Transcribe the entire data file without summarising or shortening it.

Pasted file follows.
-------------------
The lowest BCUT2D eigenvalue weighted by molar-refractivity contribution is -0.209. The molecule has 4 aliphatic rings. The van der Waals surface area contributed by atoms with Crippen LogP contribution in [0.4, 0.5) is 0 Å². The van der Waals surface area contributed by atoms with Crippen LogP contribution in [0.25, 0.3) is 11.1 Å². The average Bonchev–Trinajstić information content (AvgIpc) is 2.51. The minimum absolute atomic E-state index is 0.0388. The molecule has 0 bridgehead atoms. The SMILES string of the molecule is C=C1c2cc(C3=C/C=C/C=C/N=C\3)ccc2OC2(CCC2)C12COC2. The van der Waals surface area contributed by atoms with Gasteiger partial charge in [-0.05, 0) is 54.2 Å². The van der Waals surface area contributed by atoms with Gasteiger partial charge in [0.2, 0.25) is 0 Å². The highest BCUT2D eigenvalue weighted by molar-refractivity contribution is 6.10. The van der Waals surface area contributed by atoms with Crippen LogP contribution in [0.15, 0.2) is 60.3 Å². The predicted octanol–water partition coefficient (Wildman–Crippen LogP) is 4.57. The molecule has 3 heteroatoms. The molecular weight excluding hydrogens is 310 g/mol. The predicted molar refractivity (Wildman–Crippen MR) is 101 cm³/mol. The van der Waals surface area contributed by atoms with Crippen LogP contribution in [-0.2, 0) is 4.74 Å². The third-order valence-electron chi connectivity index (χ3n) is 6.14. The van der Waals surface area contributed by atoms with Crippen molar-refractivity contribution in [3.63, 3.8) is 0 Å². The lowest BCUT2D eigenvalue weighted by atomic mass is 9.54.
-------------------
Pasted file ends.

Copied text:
The lowest BCUT2D eigenvalue weighted by molar-refractivity contribution is -0.209. The molecule has 4 aliphatic rings. The van der Waals surface area contributed by atoms with Crippen LogP contribution in [0.4, 0.5) is 0 Å². The van der Waals surface area contributed by atoms with Crippen LogP contribution in [0.25, 0.3) is 11.1 Å². The average Bonchev–Trinajstić information content (AvgIpc) is 2.51. The minimum absolute atomic E-state index is 0.0388. The molecule has 0 bridgehead atoms. The SMILES string of the molecule is C=C1c2cc(C3=C/C=C/C=C/N=C\3)ccc2OC2(CCC2)C12COC2. The van der Waals surface area contributed by atoms with Gasteiger partial charge in [-0.05, 0) is 54.2 Å². The van der Waals surface area contributed by atoms with Gasteiger partial charge in [0.2, 0.25) is 0 Å². The highest BCUT2D eigenvalue weighted by molar-refractivity contribution is 6.10. The van der Waals surface area contributed by atoms with Crippen LogP contribution in [0.15, 0.2) is 60.3 Å². The predicted octanol–water partition coefficient (Wildman–Crippen LogP) is 4.57. The molecule has 3 heteroatoms. The molecular weight excluding hydrogens is 310 g/mol. The predicted molar refractivity (Wildman–Crippen MR) is 101 cm³/mol. The van der Waals surface area contributed by atoms with Crippen LogP contribution in [-0.2, 0) is 4.74 Å². The third-order valence-electron chi connectivity index (χ3n) is 6.14. The van der Waals surface area contributed by atoms with Crippen molar-refractivity contribution in [3.63, 3.8) is 0 Å². The lowest BCUT2D eigenvalue weighted by atomic mass is 9.54.